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Fort Worth company’s products now sold at Rite Aid

🕐 6 min read

Eosera Inc. took another step forward on May 15 as Rite Aid joined Amazon, Target and CVS in carrying the Fort Worth company’s ear care products.

After the initial years of being stranded on the innovation stage, the Fort Worth-based ear care company is now entering yet another period of hypergrowth.

Boosting the growth, national drugstore chain Rite Aid has become the latest major retailer to sell Eosera products in stores across the nation.

Rite Aid joins retail giants Amazon, Target and CVS that sells Eosera’s line of ear care products.

Consumers can find the products in the ear care aisle of about 2,500 Rite Aid stores in 19 states from mid-May.

Eosera has experienced explosive growth since it was founded in 2015.

The company’s year-over-year sales increased by 100% in 2018. Compared to 2018, total sales doubled again in 2019.

Earwax MD, Eosera’s flagship product, was deemed effective in the removal of impacted human cerumen by The National Institutes of Health, who conducted a clinical study on it in 2017.

NIH also found that about 12 million people seek medical attention for cerumen-related problems.

The market for earwax removal category has increased by 7.8% in a recent year, according to Nielsen Corporation, a global marketing research firm.

While the market for Earwax MD increased by 166% over the same period of time.

And, that’s music to the ears for Eosera cofounders Elyse Dickerson and Joe Griffin, who both believe the company will soon become a global brand and serve international markets.

“What we found is there was no big manufacturer for ear care,” Dickerson said. “There was no big Alcon, they’re focused on eye care. There was just no one focused on ear care, over the counter. So, it left it wide-open for us.”

Fort Worth Business Press sat down with Dickerson and Griffin to learn how the co-founders are managing the rapid growth at Eosera.

What does getting into Rite Aid mean for the company?

Dickerson: People that shop at drugstores typically are very loyal to their drugstores. If you are a CVS shopper, you tend to always go to your CVS. So, it opens up a whole new population of patients for us that we haven’t been able to reach. The ear care shelf within the store is very small because there’s not a lot of competing product. So if you’re a shopper and you go to Rite Aid, you’re gonna see our product. It’s not like detergents, where there are hundreds.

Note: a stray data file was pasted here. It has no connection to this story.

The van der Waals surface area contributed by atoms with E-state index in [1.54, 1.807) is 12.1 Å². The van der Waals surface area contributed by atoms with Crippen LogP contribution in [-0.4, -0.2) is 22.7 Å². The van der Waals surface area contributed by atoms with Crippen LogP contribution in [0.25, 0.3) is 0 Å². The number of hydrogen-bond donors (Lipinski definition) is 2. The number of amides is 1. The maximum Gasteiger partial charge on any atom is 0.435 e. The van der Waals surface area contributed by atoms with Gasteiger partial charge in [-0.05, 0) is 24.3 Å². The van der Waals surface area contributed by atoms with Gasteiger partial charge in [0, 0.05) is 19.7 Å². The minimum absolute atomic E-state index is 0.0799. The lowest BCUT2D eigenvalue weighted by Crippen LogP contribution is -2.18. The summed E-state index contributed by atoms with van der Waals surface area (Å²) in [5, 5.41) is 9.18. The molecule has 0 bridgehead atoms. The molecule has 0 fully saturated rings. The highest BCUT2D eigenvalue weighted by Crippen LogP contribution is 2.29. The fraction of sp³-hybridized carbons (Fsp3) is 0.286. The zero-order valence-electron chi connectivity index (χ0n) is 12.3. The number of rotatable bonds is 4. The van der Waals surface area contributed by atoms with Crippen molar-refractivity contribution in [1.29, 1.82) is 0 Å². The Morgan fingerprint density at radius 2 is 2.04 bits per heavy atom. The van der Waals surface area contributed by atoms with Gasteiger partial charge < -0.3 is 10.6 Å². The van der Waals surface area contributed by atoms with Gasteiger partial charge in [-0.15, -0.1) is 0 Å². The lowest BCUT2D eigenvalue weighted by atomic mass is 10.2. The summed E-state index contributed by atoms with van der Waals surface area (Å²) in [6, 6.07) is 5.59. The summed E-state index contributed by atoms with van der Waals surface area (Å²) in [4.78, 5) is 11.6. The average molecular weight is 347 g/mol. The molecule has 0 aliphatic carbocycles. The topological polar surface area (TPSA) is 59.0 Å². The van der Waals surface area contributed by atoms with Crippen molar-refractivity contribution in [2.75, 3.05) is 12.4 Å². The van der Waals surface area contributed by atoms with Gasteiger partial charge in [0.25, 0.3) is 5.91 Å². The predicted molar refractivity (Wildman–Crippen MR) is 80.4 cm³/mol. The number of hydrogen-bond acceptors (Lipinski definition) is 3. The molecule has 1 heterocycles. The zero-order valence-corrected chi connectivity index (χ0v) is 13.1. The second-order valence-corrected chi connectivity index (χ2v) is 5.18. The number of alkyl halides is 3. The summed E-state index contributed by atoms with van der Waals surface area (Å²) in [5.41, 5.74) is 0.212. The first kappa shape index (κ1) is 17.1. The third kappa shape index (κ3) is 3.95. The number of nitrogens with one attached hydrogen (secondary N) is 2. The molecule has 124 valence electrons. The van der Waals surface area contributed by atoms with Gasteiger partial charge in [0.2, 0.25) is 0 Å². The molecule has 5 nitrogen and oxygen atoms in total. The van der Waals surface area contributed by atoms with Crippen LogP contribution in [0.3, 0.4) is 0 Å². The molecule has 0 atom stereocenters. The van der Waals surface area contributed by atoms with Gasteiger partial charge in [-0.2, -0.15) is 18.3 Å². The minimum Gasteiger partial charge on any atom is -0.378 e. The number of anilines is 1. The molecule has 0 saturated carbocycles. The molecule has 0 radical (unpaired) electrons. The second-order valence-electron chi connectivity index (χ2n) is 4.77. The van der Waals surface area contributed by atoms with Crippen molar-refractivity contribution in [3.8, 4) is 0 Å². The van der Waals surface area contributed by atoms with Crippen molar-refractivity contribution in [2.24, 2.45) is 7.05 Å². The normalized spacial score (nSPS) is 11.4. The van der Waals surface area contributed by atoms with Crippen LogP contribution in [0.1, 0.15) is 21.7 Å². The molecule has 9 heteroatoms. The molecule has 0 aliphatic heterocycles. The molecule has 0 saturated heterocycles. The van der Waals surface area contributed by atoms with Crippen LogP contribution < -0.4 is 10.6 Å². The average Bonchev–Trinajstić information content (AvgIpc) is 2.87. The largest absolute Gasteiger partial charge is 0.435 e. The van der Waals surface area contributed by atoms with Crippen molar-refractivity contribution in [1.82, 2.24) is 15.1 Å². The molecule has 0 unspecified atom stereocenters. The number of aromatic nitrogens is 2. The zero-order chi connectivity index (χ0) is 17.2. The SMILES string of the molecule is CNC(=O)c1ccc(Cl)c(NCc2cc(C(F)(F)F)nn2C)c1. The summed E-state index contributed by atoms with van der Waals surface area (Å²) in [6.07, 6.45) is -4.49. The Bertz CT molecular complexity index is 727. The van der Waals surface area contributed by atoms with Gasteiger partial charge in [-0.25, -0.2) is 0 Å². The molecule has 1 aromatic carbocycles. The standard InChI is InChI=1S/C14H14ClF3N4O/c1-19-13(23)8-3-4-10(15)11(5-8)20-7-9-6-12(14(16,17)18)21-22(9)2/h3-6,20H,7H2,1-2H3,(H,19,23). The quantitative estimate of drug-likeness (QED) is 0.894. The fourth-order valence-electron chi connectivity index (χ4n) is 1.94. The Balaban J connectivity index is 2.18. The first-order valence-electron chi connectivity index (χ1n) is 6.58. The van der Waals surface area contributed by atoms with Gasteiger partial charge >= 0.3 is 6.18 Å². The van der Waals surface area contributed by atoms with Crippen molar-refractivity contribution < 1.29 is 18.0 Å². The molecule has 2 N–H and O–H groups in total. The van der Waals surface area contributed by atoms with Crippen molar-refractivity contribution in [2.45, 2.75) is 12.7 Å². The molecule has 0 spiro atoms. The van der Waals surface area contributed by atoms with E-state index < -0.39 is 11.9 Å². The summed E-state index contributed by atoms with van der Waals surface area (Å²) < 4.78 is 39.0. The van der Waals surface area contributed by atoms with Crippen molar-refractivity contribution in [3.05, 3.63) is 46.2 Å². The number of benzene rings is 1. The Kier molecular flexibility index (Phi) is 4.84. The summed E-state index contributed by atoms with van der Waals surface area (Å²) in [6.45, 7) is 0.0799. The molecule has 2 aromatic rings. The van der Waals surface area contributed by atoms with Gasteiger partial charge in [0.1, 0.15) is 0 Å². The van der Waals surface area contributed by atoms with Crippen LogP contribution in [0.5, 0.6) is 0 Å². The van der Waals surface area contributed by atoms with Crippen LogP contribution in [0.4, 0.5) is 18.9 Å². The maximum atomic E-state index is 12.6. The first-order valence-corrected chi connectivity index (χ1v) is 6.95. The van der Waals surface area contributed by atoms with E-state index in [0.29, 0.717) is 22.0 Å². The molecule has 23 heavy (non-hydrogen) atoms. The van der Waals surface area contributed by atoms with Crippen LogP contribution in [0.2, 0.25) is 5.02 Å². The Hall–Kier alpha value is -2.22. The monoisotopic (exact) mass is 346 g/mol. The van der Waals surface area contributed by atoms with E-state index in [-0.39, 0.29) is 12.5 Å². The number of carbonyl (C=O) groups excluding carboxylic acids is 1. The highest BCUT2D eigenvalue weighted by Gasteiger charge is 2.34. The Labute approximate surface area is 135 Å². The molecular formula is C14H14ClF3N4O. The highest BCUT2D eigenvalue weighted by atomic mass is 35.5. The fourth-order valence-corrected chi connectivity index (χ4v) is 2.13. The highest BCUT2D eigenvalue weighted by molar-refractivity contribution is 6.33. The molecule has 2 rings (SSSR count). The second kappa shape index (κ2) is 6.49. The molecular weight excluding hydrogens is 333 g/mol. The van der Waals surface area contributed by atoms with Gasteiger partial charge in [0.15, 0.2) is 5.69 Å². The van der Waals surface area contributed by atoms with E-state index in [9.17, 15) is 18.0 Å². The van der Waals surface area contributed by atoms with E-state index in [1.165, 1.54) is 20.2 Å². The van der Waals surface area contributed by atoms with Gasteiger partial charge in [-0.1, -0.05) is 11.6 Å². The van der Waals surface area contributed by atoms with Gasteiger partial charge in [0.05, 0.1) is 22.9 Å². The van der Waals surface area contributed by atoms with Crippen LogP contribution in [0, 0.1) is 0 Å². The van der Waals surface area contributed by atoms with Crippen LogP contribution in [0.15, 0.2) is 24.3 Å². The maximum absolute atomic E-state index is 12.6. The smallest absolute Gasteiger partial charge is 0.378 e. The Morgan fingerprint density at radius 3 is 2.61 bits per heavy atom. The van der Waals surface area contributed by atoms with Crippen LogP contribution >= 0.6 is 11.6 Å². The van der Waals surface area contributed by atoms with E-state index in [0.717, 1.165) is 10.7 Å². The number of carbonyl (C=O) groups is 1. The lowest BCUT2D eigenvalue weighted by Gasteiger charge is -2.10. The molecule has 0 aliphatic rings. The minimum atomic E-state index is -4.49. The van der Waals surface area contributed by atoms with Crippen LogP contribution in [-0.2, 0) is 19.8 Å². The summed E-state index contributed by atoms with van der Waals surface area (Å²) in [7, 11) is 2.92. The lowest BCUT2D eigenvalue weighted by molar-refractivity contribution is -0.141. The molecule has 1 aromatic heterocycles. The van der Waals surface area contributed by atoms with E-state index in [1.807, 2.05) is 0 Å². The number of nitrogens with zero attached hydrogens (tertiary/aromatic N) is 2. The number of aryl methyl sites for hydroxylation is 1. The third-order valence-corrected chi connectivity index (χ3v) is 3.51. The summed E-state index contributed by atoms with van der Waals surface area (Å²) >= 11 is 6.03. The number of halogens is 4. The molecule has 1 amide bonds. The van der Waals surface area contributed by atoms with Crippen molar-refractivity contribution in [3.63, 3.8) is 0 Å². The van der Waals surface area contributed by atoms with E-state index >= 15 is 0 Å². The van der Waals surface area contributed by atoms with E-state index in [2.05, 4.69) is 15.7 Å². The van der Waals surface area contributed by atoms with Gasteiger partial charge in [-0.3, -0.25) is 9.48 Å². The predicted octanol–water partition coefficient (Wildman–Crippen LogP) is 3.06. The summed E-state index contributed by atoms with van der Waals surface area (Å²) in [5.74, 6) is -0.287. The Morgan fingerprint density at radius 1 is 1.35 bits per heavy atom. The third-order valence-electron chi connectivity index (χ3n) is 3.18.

How difficult was it to conceptualize a brand-new product and then start a business with it?

Griffin: The start of the company was an exciting challenge, just completely different. It was exciting, it was new. It was “let’s go tackle this” and “how can we do it?” You go out there and try to solve problems along the way with excitement and a little bit of fear.

Is it any different now that the business is up and running?

Dickerson: There’s less fear now, but a little bit more stress. Because there are more tight deadlines. You know, you have to meet the demands of each retailer. So, production demands and sale goals. It’s a different kind of stress. There’s not that fear of failure anymore, which we had in the beginning.

What kind of growth is Eosera experiencing?

Dickerson: In stores that are carrying our products, they are seeing a 30% growth rate in the category, year-over-year, which is driven by our products. So, that’s pretty staggering growth considering ear care has been a category that’s been flat to declining in the last 10 years. To take a category that is flat and now it’s growing at 30% — people are watching, mainly the competitive retailers are watching.